I hate all your show and pretense – the hypocrisy of your religious festivals and solemn assemblies. I will not accept your burnt offerings and grain offerings. I won’t even notice all your choice peace offerings. Away with your noisy hymns of praise! I will not listen to the music of your harps. Instead, I want to see a mighty flood of justice, an endless river of righteous living. (vv 21-24)

If you continue reading this portion of Scripture you will hear what God has to say about people who sit back and get fat on their blessings while the rest of the world is in serious danger. He’s not too pleased.

If you call yourself a Christian, may I suggest you stop praying for the second coming of our Lord, and start being that endless river of righteous living, representing our coming King and drawing people to His saving grace before it’s too late?

If you call yourself a Christian, you ought to have the mind of Christ who is not wanting anyone to perish without Him. You ought to hear Jesus tell you to go, make disciples today, tomorrow, and the next day.

Do any of you remember timed tests in math class? The teacher would pass out the tests face down. When everyone had a test in front of them, she would say, “Begin,” with her eye on the second hand of the clock on the wall. You would frantically do the math, with the goal of getting an answer for every question before you heard her say, “Stop. Pencils down.”

How many times did you get to that last question, and run out of time? I remember the closer I got to the bottom of the page, the more intense I became, the more focused I was, so that I could complete the task. Ugh! I hated it when time ran out before I was done.

I hear God telling us time is running out. We may be at the bottom of the page, but our task is incomplete.

If you call yourself a Christian, maybe you should pray, “Dear Jesus, please don’t come back today. I’m not done. I have too much work to do for your kingdom right now.”

Signs of Repentance

Jonah

The King of Ninevah sent a decree out to the citizens of his city. He had heard Jonah’s warning and believed God was angry enough at their sin, to destroy the city. At that realization, the king repented and put on sack cloth and ashes, a visible sign of his repentance.

This is what the king said to the Ninevites:

No one, not even the animals from your herds and flocks, may eat or drink anything at all. People and animals alike must wear garments of mourning, and everyone must pray earnestly to God. They must turn from their evil ways and stop all their violence. Who can tell? Perhaps even yet God will change his mind and hold back his fierce anger from destroying us.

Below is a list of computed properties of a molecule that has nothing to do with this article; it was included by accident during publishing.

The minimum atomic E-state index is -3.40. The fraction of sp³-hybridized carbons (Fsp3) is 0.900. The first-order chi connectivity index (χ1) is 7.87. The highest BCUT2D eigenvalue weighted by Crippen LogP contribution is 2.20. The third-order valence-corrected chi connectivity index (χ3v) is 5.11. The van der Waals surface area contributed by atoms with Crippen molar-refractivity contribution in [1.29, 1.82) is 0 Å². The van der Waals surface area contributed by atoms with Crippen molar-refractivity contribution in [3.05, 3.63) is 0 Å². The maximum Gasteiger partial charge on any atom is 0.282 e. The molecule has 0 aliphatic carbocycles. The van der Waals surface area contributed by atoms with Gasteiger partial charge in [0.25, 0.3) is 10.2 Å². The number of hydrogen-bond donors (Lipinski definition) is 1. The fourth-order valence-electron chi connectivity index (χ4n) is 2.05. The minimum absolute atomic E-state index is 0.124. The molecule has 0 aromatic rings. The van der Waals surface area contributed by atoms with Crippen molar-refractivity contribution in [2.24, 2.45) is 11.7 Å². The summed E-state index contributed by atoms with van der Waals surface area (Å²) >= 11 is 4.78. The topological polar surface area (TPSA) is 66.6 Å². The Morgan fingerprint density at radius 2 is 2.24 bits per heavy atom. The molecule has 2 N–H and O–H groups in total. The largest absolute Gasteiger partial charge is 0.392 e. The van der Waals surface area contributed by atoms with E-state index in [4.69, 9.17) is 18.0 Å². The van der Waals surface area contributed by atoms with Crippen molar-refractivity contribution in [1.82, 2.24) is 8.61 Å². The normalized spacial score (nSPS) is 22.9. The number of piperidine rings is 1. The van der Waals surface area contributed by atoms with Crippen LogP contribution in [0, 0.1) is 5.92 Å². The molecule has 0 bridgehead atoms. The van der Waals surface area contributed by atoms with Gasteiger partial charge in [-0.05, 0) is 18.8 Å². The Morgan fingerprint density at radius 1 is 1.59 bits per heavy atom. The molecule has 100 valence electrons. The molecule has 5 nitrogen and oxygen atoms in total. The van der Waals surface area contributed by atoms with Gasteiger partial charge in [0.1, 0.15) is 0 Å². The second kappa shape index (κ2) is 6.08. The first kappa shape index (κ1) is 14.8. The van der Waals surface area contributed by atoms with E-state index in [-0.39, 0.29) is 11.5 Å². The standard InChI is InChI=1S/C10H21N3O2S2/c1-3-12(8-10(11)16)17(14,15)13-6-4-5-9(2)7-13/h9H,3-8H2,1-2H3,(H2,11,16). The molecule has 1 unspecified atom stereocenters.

So they did, and God didn’t destroy them.

Should the Church come together in repentance? Should Christians fast, put on visible signs of mourning? I wonder if we all wore black arm bands to signify our own turning from sin. Can you imagine the conversations we would have, the opportunities we’d have to share Jesus?

We might not be 40 days from God’s judgment on our nation and the world. But God’s judgment is coming. Are you satisfied knowing at least you’d go to heaven? Or do you share God’s burden for all those who will not, all those who still need to surrender to Him before it’s too late?

The only thing that will stay His hand is repentance, obedience, surrender. Are you wearing visible signs of your own repentance? How you look, what you say, where you go, how you treat people, how you stand for God’s truth are visible signs I hope you are wearing.

Who can tell? Perhaps even yet God will change his mind and hold back his fierce anger from destroying us.

Who Are Your Friends?

2 Chronicles 24

What kinds of people do you surround yourself with? The old saying, “You are who your friends are,” is true.

Ben Franklin, in his Poor Richard’s Almanac wrote: “If you lie with dogs, you get up with fleas.”

Studies show that people who hang out together eventually adopt each other’s clothing styles, opinions, hand and facial gestures, and even voice intonation. I bet you’ve noticed some of that in siblings. Do you recognize it in your group of friends? It’s probably there.

When King Joash hung out with Jehoiada the priest, he did amazing things for the Lord. The people restored the Temple under Joash’s leadership, and true worship of God was once again filling those walls.

But it seems the minute Jehoiada died, Joash moved on. He surrounded himself with the “leaders of Judah” (vs 17) and reinstated idolatry. The nation would suffer God’s judgment for that.

We ought to follow Jesus’ example. He went to sinners, ate with them in their homes, touched them. But He didn’t park there. He surrounded Himself with believers, those who had left their old way of life to follow Him.